Happy Mother’s Day….or is it?
by Camille Nitschky, The Grief Lady
I was standing at the post office the other day, innocently browsing the Hallmark cards. I saw the cutest Mother’s Day Card and had to buy it. It had Snoopy on it and my mom loved Peanuts. My mom Helen, died in September 1998, her 70th birthday was in October. In November that year I attended a grief group where I was the youngest of the group and the only one there because of a parent death. I was nervous about confessing to them that I had indeed shopped for a card after they had been talking about how they missed celebrating birthdays and anniversaries. I remember having a grief attack in the store and sobbing in the card aisle. Pretty embarrassing for someone who likes to appear to have it all together, so I sucked the sadness back in like a genie going back in a bottle and bought the card. I wondered if the clerk had any clue, I was buying the card for my mom who had just died? I spent what seemed like hours signing it. The words meandering throughout the white space, filling in the gaps, like caulk in the cracks of my broken heart. At first it felt like it was making it worse. I wouldn’t be able to give her the card and it just reminded me of what I no longer had.
I love the rituals of different spiritual traditions; the smudging of the Native American ceremony reminds of my Catholic roots of the incense being waved about the church. The offering and “lifting up” of prayer as the smoke rises. So, I burned the card I’d just poured my sadness and love into and watched the smoke carry it “up” to her. Again, I sobbed. I felt a sense of release and it was like I had spent some “time” with her. Our relationship at that point would begin to transform into the spiritual relationship I have with her still today. I still hear her voice in my head giving me advice. I think of her when I see a sunset, a golf course, or some cool jacket I know she’d like when I’m shopping. My daughter who she never met truly knows her from all the stories I’ve shared. I’ve kept her spirit alive by telling those stories. I’ve learned the worse thing I can do is not talk about my mom and the love we shared, even when it aches to do so. It always feels better when I tell “her story”.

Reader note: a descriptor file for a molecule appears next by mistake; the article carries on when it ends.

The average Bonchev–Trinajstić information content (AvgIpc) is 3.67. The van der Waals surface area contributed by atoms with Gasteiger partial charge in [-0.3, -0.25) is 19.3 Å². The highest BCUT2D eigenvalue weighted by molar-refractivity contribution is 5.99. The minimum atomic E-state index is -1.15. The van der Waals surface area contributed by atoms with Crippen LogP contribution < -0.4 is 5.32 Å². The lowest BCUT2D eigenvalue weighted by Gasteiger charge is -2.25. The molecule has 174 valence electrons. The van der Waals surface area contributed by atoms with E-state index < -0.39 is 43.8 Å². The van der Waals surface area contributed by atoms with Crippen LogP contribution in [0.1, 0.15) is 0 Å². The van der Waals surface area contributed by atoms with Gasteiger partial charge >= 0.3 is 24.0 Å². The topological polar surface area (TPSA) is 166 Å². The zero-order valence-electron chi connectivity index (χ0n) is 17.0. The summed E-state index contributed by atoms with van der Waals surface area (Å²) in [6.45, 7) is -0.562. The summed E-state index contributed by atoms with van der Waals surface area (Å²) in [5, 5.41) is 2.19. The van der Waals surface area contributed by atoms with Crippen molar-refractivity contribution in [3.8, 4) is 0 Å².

I’ve realized over the years we all do this “grief thing” differently. It can be complicated. We all have our hidden scars. Be gentle with yourself. Scars can still be painful when you bump them hard enough. We can be fragile in our remembering. For some women, Mother’s Day may remind you of the child you “lost”. For others, men included, it may remind you of your mother that died. Or perhaps your mother is “lost” in dementia. Maybe there’s the hidden regret of not having children, or the guilt society can lay on you because you never wanted any. People just throw it around so randomly, “Happy Mother’s Day” to any woman they see.
I’ve learned it can be a tender day for many. If by chance you are fortunate enough to have your mom, or you are a mom, then I hope you’re able to treasure it. To be present in the moment, in each hug, and each wave good-bye. Motherhood doesn’t automatically give you a specific measure of worth. You are invaluable just the way you are, a woman, a mother, an aunt, a daughter, a sister, a friend, a mentor. Acknowledge and celebrate the mother in all of us when you hear Happy Mother’s Day, no matter how that looks in the landscape of your life. Our sadness and our joy can share the same bittersweet moments as we remember who we came from and those that may have come from us. Tell your story, tell their story, tell it again and then again.
Written by Camille Gerace Nitschky, the Executive Director at the Children’s Grief Center of the Great Lakes Bay Region. Also written by Camille: Grief Doesn’t Take a Holiday & Be Your Own Valentine
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